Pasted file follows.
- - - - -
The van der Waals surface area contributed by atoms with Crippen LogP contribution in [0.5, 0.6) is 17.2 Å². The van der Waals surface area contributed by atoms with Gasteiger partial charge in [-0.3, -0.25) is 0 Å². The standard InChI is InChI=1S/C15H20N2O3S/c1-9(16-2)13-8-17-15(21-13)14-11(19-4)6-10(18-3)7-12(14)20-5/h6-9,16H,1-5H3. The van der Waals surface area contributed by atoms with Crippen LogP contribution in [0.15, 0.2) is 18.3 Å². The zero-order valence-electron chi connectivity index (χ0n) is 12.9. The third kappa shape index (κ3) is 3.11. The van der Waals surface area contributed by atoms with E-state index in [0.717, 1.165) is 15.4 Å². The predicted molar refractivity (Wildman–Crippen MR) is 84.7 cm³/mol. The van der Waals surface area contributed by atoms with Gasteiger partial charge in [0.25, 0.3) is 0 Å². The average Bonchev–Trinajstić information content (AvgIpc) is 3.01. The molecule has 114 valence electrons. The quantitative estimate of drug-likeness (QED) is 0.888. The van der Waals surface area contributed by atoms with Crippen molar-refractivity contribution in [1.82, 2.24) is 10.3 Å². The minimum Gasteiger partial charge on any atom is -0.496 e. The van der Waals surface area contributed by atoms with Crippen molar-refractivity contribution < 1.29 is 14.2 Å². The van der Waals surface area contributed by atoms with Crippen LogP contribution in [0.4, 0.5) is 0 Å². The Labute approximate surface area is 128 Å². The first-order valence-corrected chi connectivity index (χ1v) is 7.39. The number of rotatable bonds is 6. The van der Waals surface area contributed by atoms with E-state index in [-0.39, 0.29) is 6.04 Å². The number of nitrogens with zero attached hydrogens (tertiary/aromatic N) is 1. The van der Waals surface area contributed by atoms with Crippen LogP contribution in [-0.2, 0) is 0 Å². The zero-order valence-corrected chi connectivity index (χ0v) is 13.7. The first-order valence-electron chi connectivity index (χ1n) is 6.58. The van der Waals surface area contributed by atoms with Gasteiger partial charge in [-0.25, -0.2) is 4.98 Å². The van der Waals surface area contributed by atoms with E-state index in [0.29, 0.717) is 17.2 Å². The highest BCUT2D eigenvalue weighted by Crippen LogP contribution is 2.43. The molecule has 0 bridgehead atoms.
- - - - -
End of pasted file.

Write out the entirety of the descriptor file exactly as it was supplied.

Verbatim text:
The van der Waals surface area contributed by atoms with Crippen LogP contribution in [0.5, 0.6) is 17.2 Å². The van der Waals surface area contributed by atoms with Gasteiger partial charge in [-0.3, -0.25) is 0 Å². The standard InChI is InChI=1S/C15H20N2O3S/c1-9(16-2)13-8-17-15(21-13)14-11(19-4)6-10(18-3)7-12(14)20-5/h6-9,16H,1-5H3. The van der Waals surface area contributed by atoms with Crippen LogP contribution in [0.15, 0.2) is 18.3 Å². The zero-order valence-electron chi connectivity index (χ0n) is 12.9. The third kappa shape index (κ3) is 3.11. The van der Waals surface area contributed by atoms with E-state index in [0.717, 1.165) is 15.4 Å². The predicted molar refractivity (Wildman–Crippen MR) is 84.7 cm³/mol. The van der Waals surface area contributed by atoms with Gasteiger partial charge in [0.25, 0.3) is 0 Å². The average Bonchev–Trinajstić information content (AvgIpc) is 3.01. The molecule has 114 valence electrons. The quantitative estimate of drug-likeness (QED) is 0.888. The van der Waals surface area contributed by atoms with Crippen molar-refractivity contribution in [1.82, 2.24) is 10.3 Å². The minimum Gasteiger partial charge on any atom is -0.496 e. The van der Waals surface area contributed by atoms with Crippen molar-refractivity contribution < 1.29 is 14.2 Å². The van der Waals surface area contributed by atoms with Crippen LogP contribution in [0.4, 0.5) is 0 Å². The Labute approximate surface area is 128 Å². The first-order valence-corrected chi connectivity index (χ1v) is 7.39. The number of rotatable bonds is 6. The van der Waals surface area contributed by atoms with E-state index in [-0.39, 0.29) is 6.04 Å². The number of nitrogens with zero attached hydrogens (tertiary/aromatic N) is 1. The van der Waals surface area contributed by atoms with Crippen LogP contribution in [-0.2, 0) is 0 Å². The zero-order valence-corrected chi connectivity index (χ0v) is 13.7. The first-order valence-electron chi connectivity index (χ1n) is 6.58. The van der Waals surface area contributed by atoms with Gasteiger partial charge in [-0.25, -0.2) is 4.98 Å². The van der Waals surface area contributed by atoms with E-state index in [0.29, 0.717) is 17.2 Å². The highest BCUT2D eigenvalue weighted by Crippen LogP contribution is 2.43. The molecule has 0 bridgehead atoms.